A Crash Course

Can we benefit by this new source of natural gas without it affecting our water and lifestyle? This collection of bibliographic resources, government documents, letters, and videos is a crash course in fracking.

Publications Mix

For the first time, a scientific study,  has linked natural gas drilling and hydraulic fracturing with a pattern of drinking water contamination so severe that some faucets can be lit on fire.

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Kentucky ranks dead last in healthy behavior, and 49th in overall well-being, ..More mountaintop removal will only make these problems with the health of Appalachian people even worse. Its hard to get worse than worst, but Hal Rogers is doing his darndest.

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Campaigners who fight natural gas altogether, ...had better come up with a real-world game plan for fostering human progress while limiting environmental risks.

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Grumbles ponders the criticism leveled at the 2004 study and suggests that it's now time for Congress and the EPA to take another look at hydraulic fracturing.
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The term "natural," like many other carefully chosen terms used by the extraction industry, is intended to give the false impression that shale gas is a benign and "clean, green" fuel.
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Jonathan McIntoshs' Remix Video is a critical and transformative work that constitutes a Fair Use in accordance with Title 17 U.S.C. Section 107. Source footage from Chevron TV ads, US Army ad, BBC News, Future Weapons, CSI and several other short clips recorded off television.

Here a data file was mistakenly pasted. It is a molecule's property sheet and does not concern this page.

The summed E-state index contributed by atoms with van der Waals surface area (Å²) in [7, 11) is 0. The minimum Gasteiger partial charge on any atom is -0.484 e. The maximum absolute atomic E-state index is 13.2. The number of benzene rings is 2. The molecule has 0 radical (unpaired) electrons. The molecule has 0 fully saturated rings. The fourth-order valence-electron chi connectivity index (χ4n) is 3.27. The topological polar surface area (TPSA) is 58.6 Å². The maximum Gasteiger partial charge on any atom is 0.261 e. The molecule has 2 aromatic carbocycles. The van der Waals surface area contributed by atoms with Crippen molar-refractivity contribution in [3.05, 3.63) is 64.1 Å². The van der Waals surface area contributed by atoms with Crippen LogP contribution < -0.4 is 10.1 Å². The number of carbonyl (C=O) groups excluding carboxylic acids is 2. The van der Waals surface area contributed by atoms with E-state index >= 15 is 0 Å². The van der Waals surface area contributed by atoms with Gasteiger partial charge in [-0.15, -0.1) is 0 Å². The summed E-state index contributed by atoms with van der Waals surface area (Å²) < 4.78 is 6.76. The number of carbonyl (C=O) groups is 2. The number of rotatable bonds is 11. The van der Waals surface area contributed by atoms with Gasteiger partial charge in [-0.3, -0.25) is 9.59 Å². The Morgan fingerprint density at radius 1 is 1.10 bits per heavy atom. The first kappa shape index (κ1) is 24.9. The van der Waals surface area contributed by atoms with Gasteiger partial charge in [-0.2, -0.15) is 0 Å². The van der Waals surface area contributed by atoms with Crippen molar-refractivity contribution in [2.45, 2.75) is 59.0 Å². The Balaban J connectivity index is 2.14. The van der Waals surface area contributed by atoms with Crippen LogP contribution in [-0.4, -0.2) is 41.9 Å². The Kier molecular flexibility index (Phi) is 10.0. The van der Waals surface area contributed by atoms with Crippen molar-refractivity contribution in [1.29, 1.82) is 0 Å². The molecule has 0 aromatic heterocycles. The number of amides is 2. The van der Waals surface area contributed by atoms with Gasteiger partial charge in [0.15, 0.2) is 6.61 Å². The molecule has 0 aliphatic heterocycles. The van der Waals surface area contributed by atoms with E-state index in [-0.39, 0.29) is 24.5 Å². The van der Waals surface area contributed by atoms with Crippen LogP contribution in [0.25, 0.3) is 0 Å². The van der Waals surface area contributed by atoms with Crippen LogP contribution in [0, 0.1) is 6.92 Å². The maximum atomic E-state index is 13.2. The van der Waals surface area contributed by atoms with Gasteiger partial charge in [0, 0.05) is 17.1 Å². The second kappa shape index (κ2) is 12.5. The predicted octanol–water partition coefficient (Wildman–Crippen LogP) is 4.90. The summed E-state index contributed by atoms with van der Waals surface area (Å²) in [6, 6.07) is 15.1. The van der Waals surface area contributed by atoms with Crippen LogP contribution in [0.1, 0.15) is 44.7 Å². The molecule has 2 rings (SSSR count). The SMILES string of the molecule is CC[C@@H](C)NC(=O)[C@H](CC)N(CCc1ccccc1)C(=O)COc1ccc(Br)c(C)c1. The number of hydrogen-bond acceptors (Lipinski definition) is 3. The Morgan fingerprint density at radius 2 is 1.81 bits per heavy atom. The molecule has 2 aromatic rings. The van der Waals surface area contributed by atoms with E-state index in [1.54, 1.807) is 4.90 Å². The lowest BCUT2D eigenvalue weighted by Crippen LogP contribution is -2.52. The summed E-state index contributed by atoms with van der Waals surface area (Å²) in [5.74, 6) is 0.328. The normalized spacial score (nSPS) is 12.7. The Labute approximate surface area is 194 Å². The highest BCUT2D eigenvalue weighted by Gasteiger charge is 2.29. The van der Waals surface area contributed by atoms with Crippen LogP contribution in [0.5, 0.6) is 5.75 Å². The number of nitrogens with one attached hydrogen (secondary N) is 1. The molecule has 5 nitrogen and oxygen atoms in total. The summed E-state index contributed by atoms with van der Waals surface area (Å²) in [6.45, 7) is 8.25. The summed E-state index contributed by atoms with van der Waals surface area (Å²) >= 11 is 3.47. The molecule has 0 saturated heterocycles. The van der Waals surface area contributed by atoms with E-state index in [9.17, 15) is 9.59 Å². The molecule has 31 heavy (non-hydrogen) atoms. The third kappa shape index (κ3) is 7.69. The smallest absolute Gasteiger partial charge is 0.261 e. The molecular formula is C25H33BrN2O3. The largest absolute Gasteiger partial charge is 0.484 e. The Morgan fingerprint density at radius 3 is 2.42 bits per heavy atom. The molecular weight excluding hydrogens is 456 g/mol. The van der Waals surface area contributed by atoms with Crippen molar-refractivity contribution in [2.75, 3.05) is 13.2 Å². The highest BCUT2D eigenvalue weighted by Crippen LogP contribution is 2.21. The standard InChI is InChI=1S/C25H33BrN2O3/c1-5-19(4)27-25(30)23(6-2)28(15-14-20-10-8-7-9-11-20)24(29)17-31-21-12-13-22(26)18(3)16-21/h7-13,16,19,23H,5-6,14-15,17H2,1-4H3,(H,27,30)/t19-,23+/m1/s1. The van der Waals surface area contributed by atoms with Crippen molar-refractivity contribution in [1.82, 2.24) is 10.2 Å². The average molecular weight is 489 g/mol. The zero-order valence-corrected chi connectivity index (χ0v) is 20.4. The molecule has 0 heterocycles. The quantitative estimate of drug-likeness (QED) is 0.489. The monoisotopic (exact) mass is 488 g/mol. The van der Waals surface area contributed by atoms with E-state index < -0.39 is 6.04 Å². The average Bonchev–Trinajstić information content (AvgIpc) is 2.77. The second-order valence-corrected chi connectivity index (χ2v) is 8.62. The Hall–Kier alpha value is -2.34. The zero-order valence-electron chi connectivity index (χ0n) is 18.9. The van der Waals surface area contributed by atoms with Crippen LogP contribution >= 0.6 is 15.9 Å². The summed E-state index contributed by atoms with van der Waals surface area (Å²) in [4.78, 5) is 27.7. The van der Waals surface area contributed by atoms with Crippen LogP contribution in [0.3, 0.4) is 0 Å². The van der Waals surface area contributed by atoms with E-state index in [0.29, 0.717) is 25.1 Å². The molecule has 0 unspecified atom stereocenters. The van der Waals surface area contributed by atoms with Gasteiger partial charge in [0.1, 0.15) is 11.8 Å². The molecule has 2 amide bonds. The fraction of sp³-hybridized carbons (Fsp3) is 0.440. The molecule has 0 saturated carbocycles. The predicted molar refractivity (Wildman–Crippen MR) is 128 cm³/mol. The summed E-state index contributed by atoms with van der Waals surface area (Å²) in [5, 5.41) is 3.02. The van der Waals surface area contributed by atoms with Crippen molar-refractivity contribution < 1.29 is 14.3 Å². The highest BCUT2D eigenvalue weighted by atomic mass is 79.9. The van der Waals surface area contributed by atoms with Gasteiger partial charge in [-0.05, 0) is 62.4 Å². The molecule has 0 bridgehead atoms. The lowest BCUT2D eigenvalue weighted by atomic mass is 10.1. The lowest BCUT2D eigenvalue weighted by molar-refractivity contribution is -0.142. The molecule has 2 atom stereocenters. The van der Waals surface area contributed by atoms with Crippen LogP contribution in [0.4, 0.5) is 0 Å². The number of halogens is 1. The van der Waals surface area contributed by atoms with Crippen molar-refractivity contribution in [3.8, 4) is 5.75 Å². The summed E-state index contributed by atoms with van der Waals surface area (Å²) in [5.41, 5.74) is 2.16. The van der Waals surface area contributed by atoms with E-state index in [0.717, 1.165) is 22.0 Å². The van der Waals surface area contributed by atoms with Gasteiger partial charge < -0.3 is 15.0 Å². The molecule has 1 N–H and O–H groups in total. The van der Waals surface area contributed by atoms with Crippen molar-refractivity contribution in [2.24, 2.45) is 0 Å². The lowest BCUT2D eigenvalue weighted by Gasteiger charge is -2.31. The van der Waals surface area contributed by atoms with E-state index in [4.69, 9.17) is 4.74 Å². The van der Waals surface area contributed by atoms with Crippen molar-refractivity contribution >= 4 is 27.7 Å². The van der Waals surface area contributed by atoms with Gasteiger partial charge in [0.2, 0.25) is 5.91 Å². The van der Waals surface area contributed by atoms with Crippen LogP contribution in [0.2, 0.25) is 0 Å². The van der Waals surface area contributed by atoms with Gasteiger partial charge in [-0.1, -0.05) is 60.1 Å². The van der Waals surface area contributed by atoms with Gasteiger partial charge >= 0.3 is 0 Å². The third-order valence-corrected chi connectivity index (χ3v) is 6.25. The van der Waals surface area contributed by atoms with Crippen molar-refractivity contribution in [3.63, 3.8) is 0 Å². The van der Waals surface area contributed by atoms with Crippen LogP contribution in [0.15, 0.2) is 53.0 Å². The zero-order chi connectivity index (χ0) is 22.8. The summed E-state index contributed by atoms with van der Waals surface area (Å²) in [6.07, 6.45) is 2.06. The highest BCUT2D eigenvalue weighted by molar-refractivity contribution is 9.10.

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Broder's piece goes on to offer a smokescreen of protest by the right, but according to Dusty Horwitt of the Environmental Working Group, “An industry insider like John Deutch is completely unacceptable to lead this panel...It looks as if the Obama Administration has already reached the conclusion that fracking is safe.”
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This article examines the lawsuit against Exxon filed by Texas rancher Elizabeth Burns.
See: Rancho Los Malulos | A satirical view from the McGill Brothers Lease

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According to this NY1/YNN-Marist Poll, New Yorkers divide on the issue.  41% oppose hydrofracking while 38% support it.  A notable 21% are unsure.  Similar proportions of registered voters statewide share these views.

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Whether you are for it or against it, hydrofracking will significantly alter our way of life, and it’s possible that Gov. Andrew Cuomo will make the decision to the end the current moratorium on June 1. Write or phone — tell him no.

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